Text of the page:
OS X Mavericks is finally here, so MacLife proudly presents a series of informative how-tos to keep you updated on what has changed and how to use it. Check back often to learn more about the newest Mac operating system from Apple.
Many users have upgraded to Mavericks from Mountain Lion with the best of intentions, but if your workflow revolved around some of the things that changed with Mavericks, then you may be less than excited about the new features. Some of these, including full-screen apps, each display getting its own Space, and the Dock and menu bar available on multiple displays, can be tweaked back to the way they behaved in Mountain Lion. We'll show you how.
Like a scene out of Hitchcock’s cinematic classic, the birds at Twitter have swooped in for the kill, this time taking aim at the team at Posterous. While there’s no blood and carnage quite yet, the fate of the popular Posterous Spaces is a question mark.
Spaces first appeared in OS X Leopard, but in Lion, the feature has been rebranded, along with Expose, into the new Mission Control feature. Mission Control is your one-stop place for viewing all of the opened application windows on your Mac, full screen apps and. Dashboard widgets. It also lets you create multiple desktops, which enables you to organize your windows by the types of applications or by the work you’ll do in each Space. Read on to find out how to best utilize Spaces.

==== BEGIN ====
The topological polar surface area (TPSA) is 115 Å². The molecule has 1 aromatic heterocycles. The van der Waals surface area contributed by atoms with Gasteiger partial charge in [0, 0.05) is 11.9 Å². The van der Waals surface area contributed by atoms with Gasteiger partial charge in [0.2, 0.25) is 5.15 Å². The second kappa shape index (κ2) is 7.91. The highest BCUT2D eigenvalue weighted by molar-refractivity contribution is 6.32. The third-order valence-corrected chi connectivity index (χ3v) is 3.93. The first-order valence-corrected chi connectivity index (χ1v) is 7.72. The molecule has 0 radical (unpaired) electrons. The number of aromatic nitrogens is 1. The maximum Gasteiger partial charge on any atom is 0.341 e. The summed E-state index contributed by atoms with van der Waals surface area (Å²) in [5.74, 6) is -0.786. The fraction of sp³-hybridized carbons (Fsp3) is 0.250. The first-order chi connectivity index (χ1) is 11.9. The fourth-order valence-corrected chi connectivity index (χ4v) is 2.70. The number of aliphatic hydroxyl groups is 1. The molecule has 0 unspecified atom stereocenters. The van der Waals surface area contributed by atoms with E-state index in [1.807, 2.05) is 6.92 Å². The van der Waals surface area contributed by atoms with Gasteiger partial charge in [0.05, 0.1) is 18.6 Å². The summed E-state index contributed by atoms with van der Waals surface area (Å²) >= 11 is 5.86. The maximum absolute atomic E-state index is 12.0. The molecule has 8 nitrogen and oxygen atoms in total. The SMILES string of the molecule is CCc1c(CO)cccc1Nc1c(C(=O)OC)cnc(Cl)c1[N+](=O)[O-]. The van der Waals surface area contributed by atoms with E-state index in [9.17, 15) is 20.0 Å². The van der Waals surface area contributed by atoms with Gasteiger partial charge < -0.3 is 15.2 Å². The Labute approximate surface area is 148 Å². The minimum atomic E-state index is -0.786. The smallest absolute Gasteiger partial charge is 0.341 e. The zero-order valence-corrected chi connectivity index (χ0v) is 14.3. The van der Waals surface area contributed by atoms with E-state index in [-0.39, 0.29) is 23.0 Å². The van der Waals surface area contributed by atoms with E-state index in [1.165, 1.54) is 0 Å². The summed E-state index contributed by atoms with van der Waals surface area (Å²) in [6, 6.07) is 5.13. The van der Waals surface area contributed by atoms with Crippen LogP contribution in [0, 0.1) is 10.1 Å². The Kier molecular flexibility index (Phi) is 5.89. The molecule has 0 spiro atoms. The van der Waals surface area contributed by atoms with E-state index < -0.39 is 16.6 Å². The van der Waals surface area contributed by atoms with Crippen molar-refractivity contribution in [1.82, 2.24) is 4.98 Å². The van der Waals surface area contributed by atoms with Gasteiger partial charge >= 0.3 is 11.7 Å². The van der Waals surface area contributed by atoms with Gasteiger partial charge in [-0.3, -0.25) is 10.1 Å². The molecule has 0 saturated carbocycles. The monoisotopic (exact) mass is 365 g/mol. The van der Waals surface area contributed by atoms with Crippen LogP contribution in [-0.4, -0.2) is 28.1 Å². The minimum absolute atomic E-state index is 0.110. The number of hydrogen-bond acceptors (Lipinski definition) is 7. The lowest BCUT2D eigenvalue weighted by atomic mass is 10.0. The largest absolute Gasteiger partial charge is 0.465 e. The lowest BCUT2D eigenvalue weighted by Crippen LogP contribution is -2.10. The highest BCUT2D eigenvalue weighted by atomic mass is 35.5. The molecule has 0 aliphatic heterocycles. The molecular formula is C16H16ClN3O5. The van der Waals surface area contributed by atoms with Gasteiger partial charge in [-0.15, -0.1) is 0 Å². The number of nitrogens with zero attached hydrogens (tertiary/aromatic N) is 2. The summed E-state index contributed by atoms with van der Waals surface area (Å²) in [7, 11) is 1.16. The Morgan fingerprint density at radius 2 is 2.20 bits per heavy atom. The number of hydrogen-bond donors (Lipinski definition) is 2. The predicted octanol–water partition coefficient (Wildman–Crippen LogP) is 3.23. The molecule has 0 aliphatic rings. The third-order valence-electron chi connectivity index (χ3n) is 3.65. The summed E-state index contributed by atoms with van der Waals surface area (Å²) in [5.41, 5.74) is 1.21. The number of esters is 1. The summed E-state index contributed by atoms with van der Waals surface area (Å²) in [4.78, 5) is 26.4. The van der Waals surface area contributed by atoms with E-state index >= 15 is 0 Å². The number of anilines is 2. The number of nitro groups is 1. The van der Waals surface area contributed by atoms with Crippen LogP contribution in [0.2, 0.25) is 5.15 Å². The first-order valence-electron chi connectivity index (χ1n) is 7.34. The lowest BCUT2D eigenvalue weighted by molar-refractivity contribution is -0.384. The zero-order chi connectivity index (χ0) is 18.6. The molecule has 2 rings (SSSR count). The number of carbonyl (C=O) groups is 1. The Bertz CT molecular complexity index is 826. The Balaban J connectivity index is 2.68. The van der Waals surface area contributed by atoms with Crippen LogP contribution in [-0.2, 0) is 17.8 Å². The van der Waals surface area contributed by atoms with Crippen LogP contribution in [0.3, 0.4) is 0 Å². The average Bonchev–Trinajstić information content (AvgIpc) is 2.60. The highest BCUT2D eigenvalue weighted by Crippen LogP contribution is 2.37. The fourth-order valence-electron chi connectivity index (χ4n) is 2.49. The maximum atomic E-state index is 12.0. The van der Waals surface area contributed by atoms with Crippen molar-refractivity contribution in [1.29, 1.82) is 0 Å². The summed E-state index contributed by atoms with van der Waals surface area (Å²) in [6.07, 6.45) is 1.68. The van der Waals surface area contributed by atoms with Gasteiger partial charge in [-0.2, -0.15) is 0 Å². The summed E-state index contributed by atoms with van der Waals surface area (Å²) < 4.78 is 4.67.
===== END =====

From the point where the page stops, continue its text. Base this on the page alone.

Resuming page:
After all the waiting, all the speculation, and all the curiosity, there I was, finally downloading Lion. Little did I know, once I installed it, I was in for some very unexpected surprises. For days my workflow was impeded by seemingly arbitrary changes. So sure, while Lion is an update designed to be evolutionary rather than revolutionary, it’ll require some serious getting used to. After a few days of learning the system, my computer was a new beast.
The Mac App Store certainly has made buying Mac software a convenient affair -- just a click and a password, and boom, there it is. But like the iOS App Store, it's starting to fill up fast. That's good news for you -- lots of choice -- but it also means that when you type in a keyword or open up a category, you're faced with multiple options.
We're here to help.
We put dozens of Mac App Store offerings through our ringer of a reviews process and settled on 20 diverse applications that all scored well and come with our recommendation. Even better? They're less than $20 a pop.